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Few Blue-Collar Americans Hold Office, and the Reason Is Not Low Pay

Higher salaries don’t get more working-class Americans entering politics.

By Nathan Collins


Former New York City Mayor John Lindsay, pictured in March of 1967. (Photo: Harry Benson/Daily Express/Hulton Archive/Getty Images)

Most state and local elected officials don’t get paid very well. State legislators, for example, typically keep their non-government jobs while serving because they need the extra income. That raises concerns that the people who can afford to serve in government will be wealthier than average and won’t represent their constituents well. Unfortunately, the obvious solution to this problem—higher salaries—won’t do much to solve the problem, according to a recent study.

To be sure, researchers have long known that low- and middle-income Americans are underrepresented in political positions. And when legislators do get paid more, they’re less likely to pursue other work and more likely to be in step with their constituents’ ideology.

But that doesn’t mean salaries have an effect on officials’ economic diversity, write Duke University’s Nicholas Carnes and University of North Carolina Ph.D. student Eric R. Hansen in American Political Science Review. “Would raising politicians’ salaries actually encourage more people of modest means to seek and hold political office? Although observers routinely argue that it would, there is surprisingly little empirical evidence on this point,” they write.

To address the question, Carnes and Hansen gathered data on state legislators’ salaries as well as their main occupations from two sources: a 1979 Insurance Institute of America survey, and similar surveys run by the National Conference of State Legislators in 1993, 1995, and 2007.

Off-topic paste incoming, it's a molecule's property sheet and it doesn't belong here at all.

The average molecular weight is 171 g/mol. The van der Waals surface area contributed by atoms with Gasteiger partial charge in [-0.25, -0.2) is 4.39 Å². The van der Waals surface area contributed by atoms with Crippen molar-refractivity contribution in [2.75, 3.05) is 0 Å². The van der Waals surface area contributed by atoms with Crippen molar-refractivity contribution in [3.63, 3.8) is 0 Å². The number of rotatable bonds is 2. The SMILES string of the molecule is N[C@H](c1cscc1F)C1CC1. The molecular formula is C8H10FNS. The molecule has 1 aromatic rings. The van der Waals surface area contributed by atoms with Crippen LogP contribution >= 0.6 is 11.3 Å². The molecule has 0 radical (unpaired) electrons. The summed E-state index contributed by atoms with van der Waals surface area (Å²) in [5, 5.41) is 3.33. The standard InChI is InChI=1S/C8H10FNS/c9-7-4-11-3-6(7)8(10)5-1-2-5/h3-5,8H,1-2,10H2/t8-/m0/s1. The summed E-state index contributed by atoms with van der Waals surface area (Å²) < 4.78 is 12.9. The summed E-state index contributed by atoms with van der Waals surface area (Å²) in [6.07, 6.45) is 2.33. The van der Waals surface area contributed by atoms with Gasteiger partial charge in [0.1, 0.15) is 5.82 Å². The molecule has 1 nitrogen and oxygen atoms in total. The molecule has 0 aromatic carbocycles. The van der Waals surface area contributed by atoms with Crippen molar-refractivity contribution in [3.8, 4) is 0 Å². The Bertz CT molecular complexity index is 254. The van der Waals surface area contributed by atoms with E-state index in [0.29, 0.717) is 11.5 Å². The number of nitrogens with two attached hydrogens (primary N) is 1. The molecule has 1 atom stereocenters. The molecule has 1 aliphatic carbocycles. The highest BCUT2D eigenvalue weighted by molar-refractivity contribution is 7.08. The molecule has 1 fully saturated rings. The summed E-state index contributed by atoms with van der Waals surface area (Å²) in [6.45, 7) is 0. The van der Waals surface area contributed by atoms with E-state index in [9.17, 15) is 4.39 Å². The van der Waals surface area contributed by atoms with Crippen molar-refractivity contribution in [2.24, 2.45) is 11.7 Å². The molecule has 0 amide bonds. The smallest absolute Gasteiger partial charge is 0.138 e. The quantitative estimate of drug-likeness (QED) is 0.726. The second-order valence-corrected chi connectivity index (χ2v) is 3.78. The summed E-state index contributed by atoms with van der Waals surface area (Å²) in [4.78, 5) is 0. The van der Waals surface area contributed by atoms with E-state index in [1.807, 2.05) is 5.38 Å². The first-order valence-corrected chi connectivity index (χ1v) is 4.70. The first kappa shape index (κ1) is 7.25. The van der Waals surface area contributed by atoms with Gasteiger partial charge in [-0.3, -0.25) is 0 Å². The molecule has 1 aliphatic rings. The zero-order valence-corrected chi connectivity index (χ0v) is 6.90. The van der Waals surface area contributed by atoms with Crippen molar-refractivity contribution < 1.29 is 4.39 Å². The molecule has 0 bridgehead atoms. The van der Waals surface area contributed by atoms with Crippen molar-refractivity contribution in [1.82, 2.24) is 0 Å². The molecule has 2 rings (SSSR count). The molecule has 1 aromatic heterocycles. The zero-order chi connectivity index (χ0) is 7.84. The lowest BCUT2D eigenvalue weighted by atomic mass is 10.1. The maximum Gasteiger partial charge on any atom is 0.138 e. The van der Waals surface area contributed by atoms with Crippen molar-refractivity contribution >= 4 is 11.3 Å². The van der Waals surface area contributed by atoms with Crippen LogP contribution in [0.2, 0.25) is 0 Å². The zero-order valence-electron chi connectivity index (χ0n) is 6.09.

Surprisingly, higher salaries were associated with a smaller number of working-class folks serving in state houses. “In sharp contrast to the idea that pay raises make public office more accessible to the working class, the political representation of workers is worst in states that pay legislators salaries over $75,000 — about 2 percent on average — and best in states that pay legislators next to nothing — about 7 percent on average,” Carnes and Hansen write.

Those results held up after controlling for a variety of demographic and political factors, including a state’s poverty rate, the length of its legislative sessions, and union membership rates (the latter of which is correlated with the number of working-class legislators).

What’s more, it’s not just a matter of who gets elected to office. Data from the National Candidate Survey, which in 2012 asked more than 10,000 candidates what they did for work, revealed that legislators’ salaries had no effect at all on the fraction of working-class candidates, whether they were elected to office, or whether they ran for re-election.

Reformers should take notice, the authors write: “Activists and political observers should stop saying that raising legislative salaries would make holding office more accessible for middle- and working-class Americans or that it would reduce class-based political inequalities. It probably wouldn’t.”